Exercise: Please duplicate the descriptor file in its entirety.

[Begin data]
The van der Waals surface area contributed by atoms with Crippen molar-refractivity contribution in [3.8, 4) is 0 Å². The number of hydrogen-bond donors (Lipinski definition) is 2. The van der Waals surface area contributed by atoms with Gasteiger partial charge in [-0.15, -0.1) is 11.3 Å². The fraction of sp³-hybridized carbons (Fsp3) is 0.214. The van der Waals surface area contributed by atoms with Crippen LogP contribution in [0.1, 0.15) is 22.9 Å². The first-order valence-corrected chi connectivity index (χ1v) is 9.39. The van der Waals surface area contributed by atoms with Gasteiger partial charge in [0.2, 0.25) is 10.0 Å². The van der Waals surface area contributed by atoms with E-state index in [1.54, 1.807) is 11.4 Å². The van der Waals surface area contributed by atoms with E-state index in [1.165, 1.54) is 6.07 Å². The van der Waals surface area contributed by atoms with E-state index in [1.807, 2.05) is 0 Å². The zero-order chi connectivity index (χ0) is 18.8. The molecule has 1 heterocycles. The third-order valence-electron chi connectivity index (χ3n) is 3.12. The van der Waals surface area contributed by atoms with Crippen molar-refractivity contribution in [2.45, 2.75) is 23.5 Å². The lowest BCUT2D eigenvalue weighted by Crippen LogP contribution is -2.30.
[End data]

The van der Waals surface area contributed by atoms with Crippen molar-refractivity contribution in [3.8, 4) is 0 Å². The number of hydrogen-bond donors (Lipinski definition) is 2. The van der Waals surface area contributed by atoms with Gasteiger partial charge in [-0.15, -0.1) is 11.3 Å². The fraction of sp³-hybridized carbons (Fsp3) is 0.214. The van der Waals surface area contributed by atoms with Crippen LogP contribution in [0.1, 0.15) is 22.9 Å². The first-order valence-corrected chi connectivity index (χ1v) is 9.39. The van der Waals surface area contributed by atoms with Gasteiger partial charge in [0.2, 0.25) is 10.0 Å². The van der Waals surface area contributed by atoms with E-state index in [1.54, 1.807) is 11.4 Å². The van der Waals surface area contributed by atoms with E-state index in [1.165, 1.54) is 6.07 Å². The van der Waals surface area contributed by atoms with E-state index in [1.807, 2.05) is 0 Å². The zero-order chi connectivity index (χ0) is 18.8. The molecule has 1 heterocycles. The third-order valence-electron chi connectivity index (χ3n) is 3.12. The van der Waals surface area contributed by atoms with Crippen molar-refractivity contribution in [2.45, 2.75) is 23.5 Å². The lowest BCUT2D eigenvalue weighted by Crippen LogP contribution is -2.30.